One challenge is that honest conversations in these settings can be extremely upsetting. Denial, shouting, and tears.
"When you give people bad news, a lot of times." "Jessica Zitter, MD, an intensive care and palliative care physician and assistant clinical professor of medicine at UC San Francisco, says.
"In looking at these studies have recorded doctor-patient conversations, it's clear that physicians often do not tell all the facts, ignore patient Anthony Back, MD, an oncologist with the University of Washington, and Fred Hutchinson, Cancer Research Center and co-director of the UW Center for Excellence in Palliative Care.
It defies belief, but physicians can refuse to talk about a patient's prognosis.
"I do not find prognoses helpful," one specialist replied while recommending that my mom undergo a second brain surgery in three months. More internal excuses include: "I did not want to dash the patient's hopes" and "I'm not going to force-feed people info they do not seem to want to. "
This is disturbingly common, research shows. JAMA Internal Medicine found:
- "[Seriously ill] physicians do not respond
- "Physicians frequently avoid these discussions by hedging (eg, not communicating to a prognosis estimate when questioned) or changing the subject (eg, discussing diagnostic tests)." Cited research showed that's 33 percent of the time.
Our surgeon's evasiveness fueled our false hope, and my mother consented to do it again. Instead, the surgery has been disproven and mentally impaired until it died. 19659002] Had we discussed this risk for just one excruciating minute, I believe my mother would have given that second operation much deeper thought. I'll never know.
Hard Lesson # 2: Doctors are clumsy at delivering bad news.
Most physicians, including cancer specialists, do not receive any formal training on how to do this delicate job.
"Computing for an oncologist," says Dr. A. Back.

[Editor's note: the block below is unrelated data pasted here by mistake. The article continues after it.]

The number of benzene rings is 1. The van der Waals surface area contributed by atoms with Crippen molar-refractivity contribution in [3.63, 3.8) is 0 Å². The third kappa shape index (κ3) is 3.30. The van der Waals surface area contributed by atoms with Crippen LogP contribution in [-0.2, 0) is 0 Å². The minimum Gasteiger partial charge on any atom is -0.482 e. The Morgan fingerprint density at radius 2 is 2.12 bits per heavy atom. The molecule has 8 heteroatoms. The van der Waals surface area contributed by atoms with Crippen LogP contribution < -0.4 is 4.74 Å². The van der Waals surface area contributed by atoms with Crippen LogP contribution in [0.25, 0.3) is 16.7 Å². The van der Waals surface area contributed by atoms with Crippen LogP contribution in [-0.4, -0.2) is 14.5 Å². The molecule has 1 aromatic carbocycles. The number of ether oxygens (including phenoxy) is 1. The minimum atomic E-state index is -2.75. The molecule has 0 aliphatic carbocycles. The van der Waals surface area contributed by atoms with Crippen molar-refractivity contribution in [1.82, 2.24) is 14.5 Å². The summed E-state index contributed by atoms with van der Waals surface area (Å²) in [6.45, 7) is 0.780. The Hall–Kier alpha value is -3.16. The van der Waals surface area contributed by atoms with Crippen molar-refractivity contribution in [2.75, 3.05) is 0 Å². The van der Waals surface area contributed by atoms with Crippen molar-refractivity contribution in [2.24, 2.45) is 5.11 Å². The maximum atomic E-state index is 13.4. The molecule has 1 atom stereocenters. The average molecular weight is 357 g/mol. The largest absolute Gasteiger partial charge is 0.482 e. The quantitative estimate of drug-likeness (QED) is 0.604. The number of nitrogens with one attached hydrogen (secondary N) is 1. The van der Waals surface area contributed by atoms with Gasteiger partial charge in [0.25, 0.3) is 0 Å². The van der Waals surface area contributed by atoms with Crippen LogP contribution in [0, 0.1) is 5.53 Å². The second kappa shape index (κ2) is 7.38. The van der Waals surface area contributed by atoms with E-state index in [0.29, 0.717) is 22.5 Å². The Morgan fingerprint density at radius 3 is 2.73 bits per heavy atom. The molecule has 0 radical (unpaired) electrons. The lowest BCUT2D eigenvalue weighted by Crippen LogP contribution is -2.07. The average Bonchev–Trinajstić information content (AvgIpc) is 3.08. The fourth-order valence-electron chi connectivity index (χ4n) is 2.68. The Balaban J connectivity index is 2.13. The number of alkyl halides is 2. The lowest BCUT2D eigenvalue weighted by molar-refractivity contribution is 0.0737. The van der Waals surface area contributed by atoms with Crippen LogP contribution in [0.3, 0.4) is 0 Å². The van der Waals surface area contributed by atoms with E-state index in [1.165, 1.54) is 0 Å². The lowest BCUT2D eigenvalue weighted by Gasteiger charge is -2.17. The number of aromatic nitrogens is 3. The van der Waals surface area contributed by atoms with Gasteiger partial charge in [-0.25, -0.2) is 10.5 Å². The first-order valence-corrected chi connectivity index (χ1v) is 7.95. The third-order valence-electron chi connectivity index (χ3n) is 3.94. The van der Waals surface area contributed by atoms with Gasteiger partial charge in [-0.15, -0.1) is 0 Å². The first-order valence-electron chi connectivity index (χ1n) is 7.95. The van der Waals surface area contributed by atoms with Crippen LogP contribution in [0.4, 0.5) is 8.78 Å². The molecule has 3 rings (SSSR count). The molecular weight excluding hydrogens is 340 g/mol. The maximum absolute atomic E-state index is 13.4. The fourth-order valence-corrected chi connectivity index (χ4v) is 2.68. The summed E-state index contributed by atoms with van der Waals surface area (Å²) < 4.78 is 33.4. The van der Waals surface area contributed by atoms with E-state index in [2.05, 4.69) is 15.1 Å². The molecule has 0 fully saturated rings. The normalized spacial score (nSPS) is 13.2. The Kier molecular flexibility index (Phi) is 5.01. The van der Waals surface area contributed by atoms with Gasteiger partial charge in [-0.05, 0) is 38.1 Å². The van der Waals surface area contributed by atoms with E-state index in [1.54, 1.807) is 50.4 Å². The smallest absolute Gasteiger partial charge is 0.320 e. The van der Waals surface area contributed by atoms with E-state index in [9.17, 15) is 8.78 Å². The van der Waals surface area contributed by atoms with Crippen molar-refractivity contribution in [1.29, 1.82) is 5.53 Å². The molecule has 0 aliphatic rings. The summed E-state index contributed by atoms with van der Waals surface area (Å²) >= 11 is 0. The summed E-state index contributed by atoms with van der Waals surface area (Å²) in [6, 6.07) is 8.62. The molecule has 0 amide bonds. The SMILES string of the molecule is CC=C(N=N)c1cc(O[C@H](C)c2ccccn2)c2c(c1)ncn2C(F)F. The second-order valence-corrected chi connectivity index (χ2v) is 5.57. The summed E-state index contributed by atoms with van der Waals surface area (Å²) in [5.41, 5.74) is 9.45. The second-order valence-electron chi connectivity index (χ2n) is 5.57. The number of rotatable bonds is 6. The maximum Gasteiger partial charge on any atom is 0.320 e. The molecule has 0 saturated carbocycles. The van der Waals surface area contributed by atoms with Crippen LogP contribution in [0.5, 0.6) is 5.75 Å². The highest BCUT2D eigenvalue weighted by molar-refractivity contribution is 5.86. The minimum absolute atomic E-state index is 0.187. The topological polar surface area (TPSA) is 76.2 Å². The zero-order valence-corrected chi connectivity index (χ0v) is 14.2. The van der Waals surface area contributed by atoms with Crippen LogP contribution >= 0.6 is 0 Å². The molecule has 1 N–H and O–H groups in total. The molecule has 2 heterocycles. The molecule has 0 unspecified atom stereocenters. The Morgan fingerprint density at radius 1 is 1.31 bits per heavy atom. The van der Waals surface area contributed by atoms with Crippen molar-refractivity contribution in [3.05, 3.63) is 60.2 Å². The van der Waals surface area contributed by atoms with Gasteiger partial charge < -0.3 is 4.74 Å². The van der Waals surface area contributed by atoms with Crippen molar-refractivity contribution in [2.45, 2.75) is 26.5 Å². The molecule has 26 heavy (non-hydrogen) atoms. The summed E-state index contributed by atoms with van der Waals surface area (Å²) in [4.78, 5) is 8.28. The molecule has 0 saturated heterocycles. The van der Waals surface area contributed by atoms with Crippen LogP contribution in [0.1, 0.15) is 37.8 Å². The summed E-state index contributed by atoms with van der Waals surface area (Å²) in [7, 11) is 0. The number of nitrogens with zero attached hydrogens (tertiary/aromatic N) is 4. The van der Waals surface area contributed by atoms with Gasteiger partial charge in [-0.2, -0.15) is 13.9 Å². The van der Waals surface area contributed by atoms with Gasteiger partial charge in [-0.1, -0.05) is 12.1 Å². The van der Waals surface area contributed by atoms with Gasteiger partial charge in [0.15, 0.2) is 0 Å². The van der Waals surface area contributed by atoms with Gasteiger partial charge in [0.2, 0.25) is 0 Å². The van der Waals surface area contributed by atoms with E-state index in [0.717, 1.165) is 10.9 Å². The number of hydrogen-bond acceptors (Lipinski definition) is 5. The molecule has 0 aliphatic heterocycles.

Hard Lesson # 3: You won. There are many doctors who, because they're not trained, they're just going to give the patient's reaction. "
Hard Lesson # 3: You won 't be rational or have the good to be cruel
I was not an idiot. I was acutely aware that we needed to talk about the big picture so my mother had the information to decide how to spend her waning time alive. So I forced hard questions on the specialists. "Okay, but what are the risks of the surgery and radiation?" "Look, we've got that they could be the most common outcomes?" "What if we're not lucky? "
Useless. My book-smart game plan did not anticipate two things: This is not the doctor's first rodeo in evading upsetting details. Introducing the slightest hint of pessimism felt cruel. It's impossible to look at my mother's or sister's eyes and keep pushing the doctors for answers. Tensions flared When I asked again and Specialists dodged. And hell, so I wanted to believe we were among the powerball winners in the survival lottery.
My mom quickly next-stepped off a cliff.If you think your emotions do not override your intellect, stick a pin in your palm.
Hard Lesson # 4: The doctors do not help you deal with death
My mother's metastasized lung cancer and rapidly growing brain tumors meant she would almost assuredly be within six months to a year (unless, again, she was anextremely lucky outlier and perhaps a few months longer). Quickly or slowly, she was dying. This was my final mistake. The doctors disappeared when Mom began her final decline.They never acknowledge that her treatment plan, at least, had not worked. I learned later that this is not rare.
The lack of compassion was startling. But it was probably due to the incompatibility in treating a dying human being.
"In the early 1900s, people with infections often died; "VJ Periyakoil, MD, a geriatric and palliative care doctor with Stanford School of Medicine."
"Only recently has technology extended the dying process and allowed the end of life to be completely medicalized. "
We did not escape some of that dehumanization. Mom died at home, in bed, before my eyes.